Coating presented no controverting evidentiary documents in opposition to INA's motion. It relied instead upon Melancon's deposition and also filed with the court memoranda concerning the proper construction to be given the policy provision quoted above and the arguable characterization of silicosis as an "accident" not a "disease".
The District Court made no findings and gave no reasons for granting INA summary judgment.4 The policy would cover Melancon's alleged silicosis or pneumonoconiosis if that condition were determined to be either (1) an injury "by accident occurring during the policy period" or (2) an injury "by disease" caused or aggravated by exposure to conditions causing the disease, the last day of such exposure occurring during the policy period. Since the court granted summary judgment, we must assume that it considered there were no material disputed facts pertaining to either basis of coverage and that under this state of the facts the principles of law governing both bases excluded coverage.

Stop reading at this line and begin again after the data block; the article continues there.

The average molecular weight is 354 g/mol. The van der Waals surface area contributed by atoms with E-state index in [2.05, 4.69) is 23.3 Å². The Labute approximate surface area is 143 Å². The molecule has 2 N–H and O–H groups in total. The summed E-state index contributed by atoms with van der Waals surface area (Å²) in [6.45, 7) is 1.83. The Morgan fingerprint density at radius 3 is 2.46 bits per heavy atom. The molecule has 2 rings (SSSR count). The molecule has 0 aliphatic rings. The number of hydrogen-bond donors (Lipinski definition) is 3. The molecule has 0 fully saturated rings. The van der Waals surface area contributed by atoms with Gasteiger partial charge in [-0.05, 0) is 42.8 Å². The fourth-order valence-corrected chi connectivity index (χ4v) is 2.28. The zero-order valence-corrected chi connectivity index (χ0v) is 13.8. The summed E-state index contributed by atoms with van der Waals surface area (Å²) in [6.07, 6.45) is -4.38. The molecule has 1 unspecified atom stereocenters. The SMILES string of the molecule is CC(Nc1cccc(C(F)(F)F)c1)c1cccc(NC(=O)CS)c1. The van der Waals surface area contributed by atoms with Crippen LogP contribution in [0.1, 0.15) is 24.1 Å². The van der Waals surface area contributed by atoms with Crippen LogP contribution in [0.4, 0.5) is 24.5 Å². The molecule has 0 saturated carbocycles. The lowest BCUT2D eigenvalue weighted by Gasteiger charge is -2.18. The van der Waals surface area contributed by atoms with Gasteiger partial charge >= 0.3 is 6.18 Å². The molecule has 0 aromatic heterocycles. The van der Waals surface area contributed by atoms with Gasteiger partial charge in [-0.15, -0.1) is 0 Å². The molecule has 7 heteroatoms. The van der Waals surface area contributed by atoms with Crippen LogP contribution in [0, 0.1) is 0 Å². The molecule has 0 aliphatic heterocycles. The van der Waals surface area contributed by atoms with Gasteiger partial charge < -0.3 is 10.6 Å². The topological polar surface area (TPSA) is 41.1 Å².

The record before the Court establishes without contradiction that Melancon was exposed to sandblasting in his employment for Coating after the termination date of the INA policy. That record, however, does not establish without contradiction that such exposure was to conditions causing or aggravating the silicosis or pneumonoconiosis condition Melancon alleges. INA has not met the burden resting on it to show that there is no genuine issue of fact material to its alleged direct liability to Melancon as the insurer of the allegedly negligent employer.5 To the contrary, the Melancon deposition creates at least one genuine issue of fact material to INA's alleged liability. Melancon testified that when he had been exposed to sandblasting on shore, where he worked after the policy's termination date, he wore a canvas hood over his head. But he testified that when he had been exposed to sandblasting on board the M/V SNIPE, where he worked during the policy period, no such hood was available even though he asked for one. At least one court has recognized that the use or nonuse of a mask or hood is a pertinent factor in determining the etiology of the condition known as silicosis. See Svoboda v. Mandler, 133 Neb. 433, 275 N.W. 599, 600 (1937). Whether the silicosis or pneumonoconiosis Melancon alleges was caused in fact or aggravated by his exposure to sandblasting on shore after the policy's termination date when he wore a hood or was caused or aggravated solely by his exposure to sandblasting aboard the M/V SNIPE during the policy period when he wore no hood is an issue of fact which remains to be settled. This court makes no determination or intimation as to this question.